If used incorrectly, food supplements do more harm than good. The most important points to clarify before taking them.
Supplements are all nutritional products that athletes hope to use to promote health or improve performance. The market is huge and the promises are great. But very few supplements really have a positive effect on health and/or performance. If used incorrectly, they can even reduce performance under certain circumstances. The motto “Even if it doesn’t do any good, it doesn’t do any harm” does not apply to dietary supplements. If your diet is well-balanced and fits both individually and in terms of training, the athlete may already have an adequate supply of nutrients, vitamins and minerals. With just this you can prevent deficiencies, support performance and promote long-term health.
Seven important questions
If the athlete still needs to supplement, for example with a particular vitamin, then it should be done correctly. The following questions will help you decide for or against a supplement:
- Do I really need it?
- Is there a deficiency?
- Do I have an increased risk of a deficiency, for example due to a limited choice of food in case of food intolerance (e.g. lactose intolerance)?
- Can I improve my current diet to prevent or treat a deficiency?
- Does the supplement have a scientifically proven positive effect? And if so, in what situations and in what dosage?
- Does it have undesirable side effects?
- Will I experience a positive effect?
Adapt to Your Situation
The correct use of supplements is crucial. A multivitamin supplement makes sense in certain situations. For example, when access to fresh food is limited (e.g. when travelling) and in certain life situations such as during pregnancy. However, it is important to remember that a multivitamin supplement does not replace fruit and vegetables in the long term. This is because they contain – in contrast to a tablet – thousands of secondary plant substances that have a health-promoting effect. In addition, the fat-soluble vitamins (A, E, K) in tablet form can also be easily overdosed, which poses various health risks. This is also the case with protein supplements: Used in a systematic way, they can have a positive effect in sports, but it can also quickly become too much, which does not bring any additional benefit for performance. In this case the saying , “When a little is good more must be better.” does not apply.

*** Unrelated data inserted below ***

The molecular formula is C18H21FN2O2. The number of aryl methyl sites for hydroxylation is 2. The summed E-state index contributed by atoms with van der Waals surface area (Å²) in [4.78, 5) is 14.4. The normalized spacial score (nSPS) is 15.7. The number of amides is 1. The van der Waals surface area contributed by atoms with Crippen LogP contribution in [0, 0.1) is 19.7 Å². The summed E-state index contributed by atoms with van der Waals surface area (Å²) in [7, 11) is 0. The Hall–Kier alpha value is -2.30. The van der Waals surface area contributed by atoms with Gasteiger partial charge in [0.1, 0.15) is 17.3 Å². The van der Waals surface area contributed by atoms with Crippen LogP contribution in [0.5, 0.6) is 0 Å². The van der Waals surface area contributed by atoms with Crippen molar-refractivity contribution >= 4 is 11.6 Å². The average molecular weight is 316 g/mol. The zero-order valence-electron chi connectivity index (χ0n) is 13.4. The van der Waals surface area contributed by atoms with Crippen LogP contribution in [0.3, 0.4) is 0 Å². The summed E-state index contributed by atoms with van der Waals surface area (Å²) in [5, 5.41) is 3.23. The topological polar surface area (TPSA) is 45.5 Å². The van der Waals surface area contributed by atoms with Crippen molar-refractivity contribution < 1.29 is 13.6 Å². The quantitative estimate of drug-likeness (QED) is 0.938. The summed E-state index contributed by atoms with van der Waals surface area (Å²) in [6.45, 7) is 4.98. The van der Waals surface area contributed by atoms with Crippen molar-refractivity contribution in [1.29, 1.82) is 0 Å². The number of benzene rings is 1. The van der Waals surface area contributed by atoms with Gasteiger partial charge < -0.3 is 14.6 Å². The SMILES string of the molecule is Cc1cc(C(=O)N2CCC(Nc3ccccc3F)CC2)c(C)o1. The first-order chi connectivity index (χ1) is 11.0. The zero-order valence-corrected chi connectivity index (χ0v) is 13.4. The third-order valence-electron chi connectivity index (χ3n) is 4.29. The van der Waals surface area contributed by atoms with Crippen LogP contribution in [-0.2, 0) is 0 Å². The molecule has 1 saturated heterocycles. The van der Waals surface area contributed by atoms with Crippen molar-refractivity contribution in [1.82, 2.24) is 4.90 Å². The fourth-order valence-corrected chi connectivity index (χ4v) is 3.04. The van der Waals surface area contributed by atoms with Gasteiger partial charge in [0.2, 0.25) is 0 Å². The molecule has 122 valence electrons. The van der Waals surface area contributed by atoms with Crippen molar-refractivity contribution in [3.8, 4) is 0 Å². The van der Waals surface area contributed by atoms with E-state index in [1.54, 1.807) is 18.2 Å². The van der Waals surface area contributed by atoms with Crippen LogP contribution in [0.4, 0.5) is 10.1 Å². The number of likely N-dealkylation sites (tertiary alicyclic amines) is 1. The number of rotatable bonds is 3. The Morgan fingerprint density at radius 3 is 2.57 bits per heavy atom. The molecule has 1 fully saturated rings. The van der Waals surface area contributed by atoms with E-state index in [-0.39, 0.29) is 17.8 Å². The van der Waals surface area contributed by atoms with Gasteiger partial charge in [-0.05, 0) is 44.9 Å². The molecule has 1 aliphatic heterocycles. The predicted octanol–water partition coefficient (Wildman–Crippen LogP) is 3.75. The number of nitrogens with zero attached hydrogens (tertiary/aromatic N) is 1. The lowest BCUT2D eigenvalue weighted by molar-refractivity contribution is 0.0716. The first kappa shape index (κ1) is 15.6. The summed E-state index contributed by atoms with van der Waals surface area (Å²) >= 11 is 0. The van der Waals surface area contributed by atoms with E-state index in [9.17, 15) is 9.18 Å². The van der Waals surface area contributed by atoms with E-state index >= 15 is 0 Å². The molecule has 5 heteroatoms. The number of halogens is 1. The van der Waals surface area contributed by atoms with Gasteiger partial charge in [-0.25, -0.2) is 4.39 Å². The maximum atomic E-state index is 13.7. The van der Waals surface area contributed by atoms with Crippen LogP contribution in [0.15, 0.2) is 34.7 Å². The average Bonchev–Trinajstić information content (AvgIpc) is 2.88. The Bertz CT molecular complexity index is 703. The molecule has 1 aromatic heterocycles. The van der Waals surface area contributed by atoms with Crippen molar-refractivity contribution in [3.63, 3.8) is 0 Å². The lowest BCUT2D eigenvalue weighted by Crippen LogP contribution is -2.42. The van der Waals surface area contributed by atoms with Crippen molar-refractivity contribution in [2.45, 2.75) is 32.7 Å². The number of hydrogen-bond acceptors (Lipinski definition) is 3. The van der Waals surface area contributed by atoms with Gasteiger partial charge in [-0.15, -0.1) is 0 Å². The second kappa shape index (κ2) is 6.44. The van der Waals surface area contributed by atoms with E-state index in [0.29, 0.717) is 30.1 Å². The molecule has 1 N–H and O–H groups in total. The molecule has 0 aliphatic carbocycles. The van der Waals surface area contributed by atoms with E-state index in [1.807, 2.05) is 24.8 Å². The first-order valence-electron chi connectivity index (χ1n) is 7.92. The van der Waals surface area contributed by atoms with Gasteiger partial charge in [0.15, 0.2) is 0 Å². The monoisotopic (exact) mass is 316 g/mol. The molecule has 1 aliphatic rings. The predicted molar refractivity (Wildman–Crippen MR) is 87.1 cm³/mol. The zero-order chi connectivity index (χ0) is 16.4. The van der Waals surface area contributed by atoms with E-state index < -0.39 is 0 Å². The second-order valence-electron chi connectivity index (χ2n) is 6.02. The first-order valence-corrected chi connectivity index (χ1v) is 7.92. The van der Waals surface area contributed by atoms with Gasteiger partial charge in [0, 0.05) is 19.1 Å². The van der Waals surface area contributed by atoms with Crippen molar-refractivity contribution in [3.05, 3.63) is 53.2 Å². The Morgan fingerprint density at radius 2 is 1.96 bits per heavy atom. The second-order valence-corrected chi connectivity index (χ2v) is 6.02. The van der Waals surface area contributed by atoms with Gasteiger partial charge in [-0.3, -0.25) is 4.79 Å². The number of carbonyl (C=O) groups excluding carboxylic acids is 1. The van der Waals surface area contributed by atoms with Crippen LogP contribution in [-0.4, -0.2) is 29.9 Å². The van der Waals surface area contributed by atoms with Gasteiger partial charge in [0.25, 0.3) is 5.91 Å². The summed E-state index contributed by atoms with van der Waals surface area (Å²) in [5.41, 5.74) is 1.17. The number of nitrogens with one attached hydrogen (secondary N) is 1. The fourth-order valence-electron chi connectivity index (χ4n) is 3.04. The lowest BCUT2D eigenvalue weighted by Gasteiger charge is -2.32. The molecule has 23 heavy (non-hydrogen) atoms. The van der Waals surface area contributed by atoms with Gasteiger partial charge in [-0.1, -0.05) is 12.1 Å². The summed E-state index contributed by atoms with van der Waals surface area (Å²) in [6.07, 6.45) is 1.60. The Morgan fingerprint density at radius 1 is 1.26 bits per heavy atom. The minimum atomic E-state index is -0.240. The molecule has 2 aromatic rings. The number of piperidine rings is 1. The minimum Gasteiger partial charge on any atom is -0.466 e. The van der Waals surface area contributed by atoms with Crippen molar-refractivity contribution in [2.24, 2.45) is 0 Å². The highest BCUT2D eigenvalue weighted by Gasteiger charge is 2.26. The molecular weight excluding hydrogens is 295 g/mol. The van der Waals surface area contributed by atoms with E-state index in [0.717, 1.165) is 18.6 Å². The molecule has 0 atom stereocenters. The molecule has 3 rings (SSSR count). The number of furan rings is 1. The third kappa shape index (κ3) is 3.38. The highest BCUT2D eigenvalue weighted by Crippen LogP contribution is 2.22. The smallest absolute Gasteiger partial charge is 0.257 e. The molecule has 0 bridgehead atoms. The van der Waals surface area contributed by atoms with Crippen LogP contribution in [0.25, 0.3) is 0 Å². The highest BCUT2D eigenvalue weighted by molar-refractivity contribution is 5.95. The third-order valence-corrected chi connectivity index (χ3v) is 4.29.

Beware of Doping
As mentioned above, supplements are not to be discouraged in every case. Because under certain circumstances they do indeed have a performance-enhancing effect. In sports nutrition, they are divided into four categories according to their scientifically proven benefits: Group A: For use in certain situations, the benefits of these supplements have been proven. But: No A supplement makes sense for all situations and athletes. If used improperly, the A supplement becomes a C supplement, which is better left alone. Group B: Supplements whose benefits have not yet been sufficiently researched. They should only be taken as part of a study or accompanied by a specialist. This group includes fish oil, glucosamine and carnitine. Group C: Supplements that are not recommended because they are of no or only marginal benefit. Group D: Supplements that are on the doping list or that carry a high risk of contamination with illicit substances. Before taking them, every runner should regularly check which of these four categories the product falls into and whether the supplement is permitted.
Pay Attention to Quality
Time and again, it happens that supplements contain undeclared ingredients or are contaminated. Reputable brands are therefore preferable to any dubious sources from the Internet. So if a supplement is already available, it is best to get expert advice from a reputable manufacturer.
- Ensure you have a balanced diet in everyday life, because supplements do not replace the standard diet.
- The supplement guide from the “Swiss Sports Nutrition Society” provides information on which category (A or B) a supplement belongs to.
- The list of prohibited substances (category D) can be found at https://www.antidoping.ch/recht/dopingliste.
- Children and young people should only take supplements prescribed by a doctor.
- Take monosupplements, i.e. single high-dose vitamins or minerals such as iron or calcium, only if there is a deficiency.
- The benefits of magnesium against muscle cramps are generally greatly overestimated. It is much more effective to adapt the load to the training condition and to ensure sufficient fluid and salt intake.
- Get advice from a qualified nutritionist before using supplements, especially if you have special dietary needs such as celiac disease, fructose or lactose intolerance.
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